The past few weeks have been surreal to say the least. Dubai’s school closures a couple of weeks ago left many of us moaning about the ‘overreaction’ by authorities to COVID-19. But watching the news unfold, moment by moment, even the cynics among us became fretful about the novel coronavirus.
As I work in learning support, my thoughts are obviously with the students. Children across the globe find themselves unexpectedly housebound. There is uncertainty over when schools will reopen. Schools, parents and caregivers are scrambling to implement e-learning strategies and make any possible arrangement for their kids to continue learning. The unique challenges that confront us are compounded for children with learning challenges, social-emotional difficulties, mental health concerns and special needs. There are more questions than answers for now.
While listing the many negatives of the predicament we find ourselves in, it is easy to miss the silver lining, ever so slight as it may appear.
There is comfort to be gained in the knowledge that we are all in this together. A greater sense of community is already palpable. The forced slow-down of the world has brought a screeching halt to our frenzied days providing us a rare opportunity to slow down. As with all things in life we have the option to choose our attitudes and decide how to engage our efforts.
Yes, the virus has endangered us, but we could not find ourselves in a better time in history to face it. The scientific progress humans have made is on full display through efforts to contain the disease. Even from a psychological standpoint, we have more resources than ever before to cope with the anxiety and depression that are bound to arise from these unique circumstances.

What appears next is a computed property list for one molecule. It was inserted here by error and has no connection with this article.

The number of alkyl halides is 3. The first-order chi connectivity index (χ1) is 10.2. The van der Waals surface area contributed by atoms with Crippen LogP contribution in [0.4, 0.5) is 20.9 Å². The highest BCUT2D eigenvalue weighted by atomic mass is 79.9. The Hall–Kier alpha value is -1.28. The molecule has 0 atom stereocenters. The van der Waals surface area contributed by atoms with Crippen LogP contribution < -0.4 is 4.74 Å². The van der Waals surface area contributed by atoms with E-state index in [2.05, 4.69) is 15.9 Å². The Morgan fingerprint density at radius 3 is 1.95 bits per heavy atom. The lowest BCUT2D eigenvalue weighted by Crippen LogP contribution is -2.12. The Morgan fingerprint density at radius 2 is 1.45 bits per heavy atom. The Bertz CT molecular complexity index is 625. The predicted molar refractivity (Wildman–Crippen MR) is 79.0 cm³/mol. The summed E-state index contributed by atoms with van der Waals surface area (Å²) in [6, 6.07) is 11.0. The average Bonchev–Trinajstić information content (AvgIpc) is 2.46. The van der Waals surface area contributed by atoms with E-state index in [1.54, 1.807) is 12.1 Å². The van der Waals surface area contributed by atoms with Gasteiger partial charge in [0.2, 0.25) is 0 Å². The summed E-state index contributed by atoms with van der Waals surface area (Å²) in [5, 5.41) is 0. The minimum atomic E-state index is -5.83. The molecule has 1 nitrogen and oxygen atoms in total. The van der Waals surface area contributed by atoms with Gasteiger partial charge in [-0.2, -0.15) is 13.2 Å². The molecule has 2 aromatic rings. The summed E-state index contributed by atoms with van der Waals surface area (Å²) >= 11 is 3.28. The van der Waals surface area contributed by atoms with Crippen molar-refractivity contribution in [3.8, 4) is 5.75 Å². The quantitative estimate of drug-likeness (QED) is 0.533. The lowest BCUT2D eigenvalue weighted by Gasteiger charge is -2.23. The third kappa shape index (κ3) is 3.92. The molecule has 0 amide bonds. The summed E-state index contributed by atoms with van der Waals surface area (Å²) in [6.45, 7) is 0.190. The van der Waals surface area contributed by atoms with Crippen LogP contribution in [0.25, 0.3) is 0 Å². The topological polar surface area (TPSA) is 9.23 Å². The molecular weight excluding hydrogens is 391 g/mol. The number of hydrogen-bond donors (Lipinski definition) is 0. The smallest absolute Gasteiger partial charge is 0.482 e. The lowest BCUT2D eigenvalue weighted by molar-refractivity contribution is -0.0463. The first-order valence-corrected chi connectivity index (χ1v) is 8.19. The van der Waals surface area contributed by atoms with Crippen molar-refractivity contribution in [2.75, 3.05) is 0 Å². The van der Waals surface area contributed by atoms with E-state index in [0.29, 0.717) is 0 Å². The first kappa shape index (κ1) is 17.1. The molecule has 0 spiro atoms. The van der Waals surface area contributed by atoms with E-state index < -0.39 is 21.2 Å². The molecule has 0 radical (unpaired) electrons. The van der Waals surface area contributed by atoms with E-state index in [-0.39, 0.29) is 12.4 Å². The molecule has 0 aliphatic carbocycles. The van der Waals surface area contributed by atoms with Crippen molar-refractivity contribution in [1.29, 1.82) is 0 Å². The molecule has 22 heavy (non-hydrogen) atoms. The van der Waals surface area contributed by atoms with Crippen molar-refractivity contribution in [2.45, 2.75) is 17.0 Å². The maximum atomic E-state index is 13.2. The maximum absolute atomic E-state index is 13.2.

Our path to a more digitised world has been accelerated. Technology is our ultimate saviour in such a period in time, allowing us to interact via calls and video chats, follow news around the world, continue teaching and learning, workout with online instructors, access books to read and stay entertained, to say the least.
I have never been one to be overly positive. But aim I must to focus on what I can do over what I cannot. I feel if we prioritise our wellbeing, we enable ourselves to be more useful to others. A new normal has crept its way into our lives. When we emerge at the other side of this pandemic, the world will have changed forever.
While I cannot know what is to come next, here are a few personal goals, in no particular order, that I aim for to get through the near future which consists of an infinite amount of uncertainty!
- More non-judgmental awareness – in other words, mindfulness! My go-to expert on this is Jon Kabat-Zinn who is a pioneer in the field of evidence-based mindfulness. The internet is replete with Kabat-Zinn resources.
- Get tech-savvy – working from home means using more technology. So, hopefully my tech-skills see better days ahead. It also means I will be accessing more features on my devices, making better use of their functionalities. More bang for the buck, I say!
- Employ “the little grey cell” as Agatha Christie’s Poirot would say! Working from home poses many challenges but also opportunities. Getting creative with ways to support students is sure to keep my brain ticking.
- Help out – not all are lucky to count their blessings and make the most of these strange times. I wish to assist those I can in whatever way possible. It is also well documented that helping others improves our own sense of wellbeing.
- Catch up – not with Netflix but with friends and family! It has never been more easy to schedule calls with people back home so why not make the most of it? This whole social-distancing has made me value my relationships more so than ever.
- HIIT it up! – staying indoors does not mean turning into a couch potato. Blogilates and ToneItUp continue to be my favourite online instructors!
- Last but not the least, more blogging!